The Indy had been away from Hawaii on exercises when the Japanese launched a sneak attack on the U.S. fleet in Pearl Harbor on Dec. 7, 1941, and now, finally, 3½ years later, World War II was winding to its devastating and climactic end. The Indianapolis had done her part in that final drama by delivering key atomic bomb components to the B-29 base on Tinian Island.
Now, on the morning of July 29, 1945, she was leaving Guam on a course for Leyte Gulf in the Philippines. The plan was to rendezvous with the USS Idaho. It was a journey of 1,300 nautical miles on the open ocean. Capt. McVay had been informed only one day before departure that the Indy would be traveling without a destroyer escort.
A heavy cruiser, the Indianapolis was not equipped with sonar and didn’t normally carry depth charges. This was the job of the crews of the destroyers—certified submarine hunters—who would drop 55-gallon drums loaded with explosives overboard when they spotted subs. Those “ash cans,” as the sailors called them, occasionally hit a sub directly, blowing it to smithereens. More often, they’d miss the target, but the concussive effects of the explosion would disable the submarine, or even sink it. Even when they didn’t, the deterrent effect of destroyers was considerable.
At McVay’s request, Lt. Joseph Waldron, the ranking routing officer at the port in Guam, got on the phone to see when the next convoy was heading to Leyte—or whether a destroyer was around that could shadow the Indianapolis. The answer he received is that no ships were available. The Indy would have to make the trip unescorted.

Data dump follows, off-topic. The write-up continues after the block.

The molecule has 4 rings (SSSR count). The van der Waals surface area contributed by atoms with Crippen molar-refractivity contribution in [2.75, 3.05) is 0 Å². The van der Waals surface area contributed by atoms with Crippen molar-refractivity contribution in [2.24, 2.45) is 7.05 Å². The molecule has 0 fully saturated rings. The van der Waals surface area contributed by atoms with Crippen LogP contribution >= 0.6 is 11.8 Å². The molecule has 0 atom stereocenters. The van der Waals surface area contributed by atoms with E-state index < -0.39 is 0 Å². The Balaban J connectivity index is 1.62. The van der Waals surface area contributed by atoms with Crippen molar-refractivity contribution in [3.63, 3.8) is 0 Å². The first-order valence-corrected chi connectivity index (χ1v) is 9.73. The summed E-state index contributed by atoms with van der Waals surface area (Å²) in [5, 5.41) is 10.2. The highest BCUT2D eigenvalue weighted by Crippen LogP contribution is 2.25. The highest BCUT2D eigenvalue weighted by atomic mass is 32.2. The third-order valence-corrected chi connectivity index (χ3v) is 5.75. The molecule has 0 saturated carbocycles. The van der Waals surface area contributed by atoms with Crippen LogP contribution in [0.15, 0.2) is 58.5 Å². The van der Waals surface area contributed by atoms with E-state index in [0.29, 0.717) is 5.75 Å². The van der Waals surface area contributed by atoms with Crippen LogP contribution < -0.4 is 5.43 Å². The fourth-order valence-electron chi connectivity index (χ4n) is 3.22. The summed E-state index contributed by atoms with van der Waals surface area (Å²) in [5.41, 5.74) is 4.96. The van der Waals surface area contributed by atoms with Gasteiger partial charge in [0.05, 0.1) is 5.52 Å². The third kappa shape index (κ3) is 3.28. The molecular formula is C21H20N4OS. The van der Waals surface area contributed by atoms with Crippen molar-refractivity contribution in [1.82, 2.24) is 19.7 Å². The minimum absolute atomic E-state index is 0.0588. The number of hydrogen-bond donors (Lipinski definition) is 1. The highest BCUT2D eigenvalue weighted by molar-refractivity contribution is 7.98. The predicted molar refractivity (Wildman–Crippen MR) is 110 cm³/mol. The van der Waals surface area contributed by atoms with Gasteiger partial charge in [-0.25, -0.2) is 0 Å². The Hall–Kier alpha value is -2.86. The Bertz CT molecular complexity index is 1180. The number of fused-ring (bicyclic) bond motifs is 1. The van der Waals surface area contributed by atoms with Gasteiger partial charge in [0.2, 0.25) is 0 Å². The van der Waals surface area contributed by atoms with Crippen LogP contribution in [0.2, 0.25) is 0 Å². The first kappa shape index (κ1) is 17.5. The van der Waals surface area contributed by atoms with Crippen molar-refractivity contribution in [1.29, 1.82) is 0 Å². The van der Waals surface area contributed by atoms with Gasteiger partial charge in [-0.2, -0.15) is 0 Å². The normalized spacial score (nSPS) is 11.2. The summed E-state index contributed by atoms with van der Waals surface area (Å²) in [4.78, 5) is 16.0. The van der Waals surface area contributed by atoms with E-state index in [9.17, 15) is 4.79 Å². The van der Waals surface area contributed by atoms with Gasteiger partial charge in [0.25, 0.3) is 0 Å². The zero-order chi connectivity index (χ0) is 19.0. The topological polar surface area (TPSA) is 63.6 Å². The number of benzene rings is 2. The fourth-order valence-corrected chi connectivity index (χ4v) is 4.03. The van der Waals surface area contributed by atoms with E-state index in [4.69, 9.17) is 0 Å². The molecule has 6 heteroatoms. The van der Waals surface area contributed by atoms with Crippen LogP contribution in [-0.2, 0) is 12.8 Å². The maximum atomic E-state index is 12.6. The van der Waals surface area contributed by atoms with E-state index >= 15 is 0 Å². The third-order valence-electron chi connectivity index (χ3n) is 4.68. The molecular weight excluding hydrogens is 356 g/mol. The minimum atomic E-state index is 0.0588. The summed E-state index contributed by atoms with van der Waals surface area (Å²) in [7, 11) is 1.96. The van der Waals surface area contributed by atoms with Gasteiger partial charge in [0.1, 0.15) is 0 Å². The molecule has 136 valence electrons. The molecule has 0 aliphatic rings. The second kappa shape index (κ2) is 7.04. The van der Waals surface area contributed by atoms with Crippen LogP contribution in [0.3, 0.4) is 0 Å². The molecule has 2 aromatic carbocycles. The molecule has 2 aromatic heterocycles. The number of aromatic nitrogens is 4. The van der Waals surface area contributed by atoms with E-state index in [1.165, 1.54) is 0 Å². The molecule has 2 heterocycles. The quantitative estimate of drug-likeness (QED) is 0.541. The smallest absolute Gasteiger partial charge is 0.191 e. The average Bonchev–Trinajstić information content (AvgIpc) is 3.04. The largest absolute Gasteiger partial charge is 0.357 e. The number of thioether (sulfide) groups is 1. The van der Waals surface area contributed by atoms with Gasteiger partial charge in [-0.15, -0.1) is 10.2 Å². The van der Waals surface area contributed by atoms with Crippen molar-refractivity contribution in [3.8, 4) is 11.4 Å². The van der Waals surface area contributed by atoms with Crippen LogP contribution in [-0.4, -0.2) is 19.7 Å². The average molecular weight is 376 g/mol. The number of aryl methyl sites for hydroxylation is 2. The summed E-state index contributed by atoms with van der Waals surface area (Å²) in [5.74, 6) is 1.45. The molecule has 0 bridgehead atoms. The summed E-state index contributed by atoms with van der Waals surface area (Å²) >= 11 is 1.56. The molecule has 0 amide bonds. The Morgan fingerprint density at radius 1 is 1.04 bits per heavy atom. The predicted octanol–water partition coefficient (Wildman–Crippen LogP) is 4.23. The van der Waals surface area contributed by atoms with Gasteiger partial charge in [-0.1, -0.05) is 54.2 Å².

The captain took this news in stride. That was his way. A Naval Academy grad and the son and namesake of a well-known admiral, McVay trusted the U.S. Navy to give him the best equipment, men, and information at its disposal. This was war, with an enemy who was not yet defeated. McVay gathered his officers together. “We are going to Leyte,” he told them, “to prepare for the invasion of Kyushu.”
Kyushu was one of the Japanese home islands. What their skipper was telling them was that the “Indy Maru,” as her crew affectionately called her, was still in the thick of the fight. This would prove to be truer than anyone aboard that ship could possibly know.
They set their course for the Philippine Sea the following morning. On July 29, 1945, they had a long, uneventful sail. They were making 17 knots through moderately choppy seas with swells that ranged from four to six feet high. The sailors did their chores and pulled their duty. When not working, they played cards, read books and magazines, talked to the ship’s chaplain, wrote letters home. The sun set very late that day, and before midnight there was a shift change.
Sailor Edgar Harrell later described his last moments aboard the Indy Maru.
“Her large engines, combined with the sound of her wake, droned a familiar lullaby,” he wrote. “Tired and homesick, and missing my little brunette back home, I wrapped my blanket around me and curled up on the steel deck hoping for a few hours of rest. After thanking the Lord for His provision and protection thus far, I asked him to watch over my loved ones back in Kentucky. Then, using the arch of my shoe for a pillow, I drifted off to sleep.”
At that very moment, a Japanese submarine captain had the USS Indianapolis in his sights. He’d first spotted it by the faint light of a quarter-moon, a mere speck on the horizon some nine miles away. But as the big U.S. Navy cruiser seemed to come toward the enemy sub, Capt. Mochitsura Hashimoto submerged his craft and watched as it grew ever-larger in his periscope. He gave the order to load torpedoes into their tubes. The Indy was an easy target.
Part III: Abandon Ship
At a few minutes after midnight on July 30, 1945, two torpedoes slammed into the hull of the USS Indianapolis. The first struck the starboard bow just below the waterline. The second hit closer to midship -- both with devastating effect. The first one detonated the ship’s powder magazine, recently replenished at Guam. The second blew up 3,500 gallons of aviation fuel. The ship’s diesel gasoline tanks ruptured, sending oil into the decks. It ignited, too.